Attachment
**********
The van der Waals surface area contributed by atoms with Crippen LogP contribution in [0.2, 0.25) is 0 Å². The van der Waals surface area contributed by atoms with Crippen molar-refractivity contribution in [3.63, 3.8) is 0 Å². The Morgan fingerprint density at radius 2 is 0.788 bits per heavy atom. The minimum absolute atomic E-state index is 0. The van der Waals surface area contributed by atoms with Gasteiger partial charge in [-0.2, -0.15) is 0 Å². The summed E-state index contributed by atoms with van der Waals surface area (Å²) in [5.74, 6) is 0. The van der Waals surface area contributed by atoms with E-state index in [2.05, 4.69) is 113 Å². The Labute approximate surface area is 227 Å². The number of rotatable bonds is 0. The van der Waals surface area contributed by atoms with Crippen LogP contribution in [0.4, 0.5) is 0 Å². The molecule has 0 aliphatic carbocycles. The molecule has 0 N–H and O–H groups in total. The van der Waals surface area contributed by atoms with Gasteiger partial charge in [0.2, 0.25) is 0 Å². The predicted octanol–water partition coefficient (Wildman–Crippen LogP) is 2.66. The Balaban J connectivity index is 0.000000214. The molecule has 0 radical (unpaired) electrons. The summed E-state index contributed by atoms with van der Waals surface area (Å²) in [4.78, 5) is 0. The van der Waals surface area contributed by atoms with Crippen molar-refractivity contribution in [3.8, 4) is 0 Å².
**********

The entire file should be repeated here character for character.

The van der Waals surface area contributed by atoms with Crippen LogP contribution in [0.2, 0.25) is 0 Å². The van der Waals surface area contributed by atoms with Crippen molar-refractivity contribution in [3.63, 3.8) is 0 Å². The Morgan fingerprint density at radius 2 is 0.788 bits per heavy atom. The minimum absolute atomic E-state index is 0. The van der Waals surface area contributed by atoms with Gasteiger partial charge in [-0.2, -0.15) is 0 Å². The summed E-state index contributed by atoms with van der Waals surface area (Å²) in [5.74, 6) is 0. The van der Waals surface area contributed by atoms with E-state index in [2.05, 4.69) is 113 Å². The Labute approximate surface area is 227 Å². The number of rotatable bonds is 0. The van der Waals surface area contributed by atoms with Crippen LogP contribution in [0.4, 0.5) is 0 Å². The molecule has 0 aliphatic carbocycles. The molecule has 0 N–H and O–H groups in total. The van der Waals surface area contributed by atoms with Gasteiger partial charge in [0.2, 0.25) is 0 Å². The predicted octanol–water partition coefficient (Wildman–Crippen LogP) is 2.66. The Balaban J connectivity index is 0.000000214. The molecule has 0 radical (unpaired) electrons. The summed E-state index contributed by atoms with van der Waals surface area (Å²) in [4.78, 5) is 0. The van der Waals surface area contributed by atoms with Crippen molar-refractivity contribution in [3.8, 4) is 0 Å².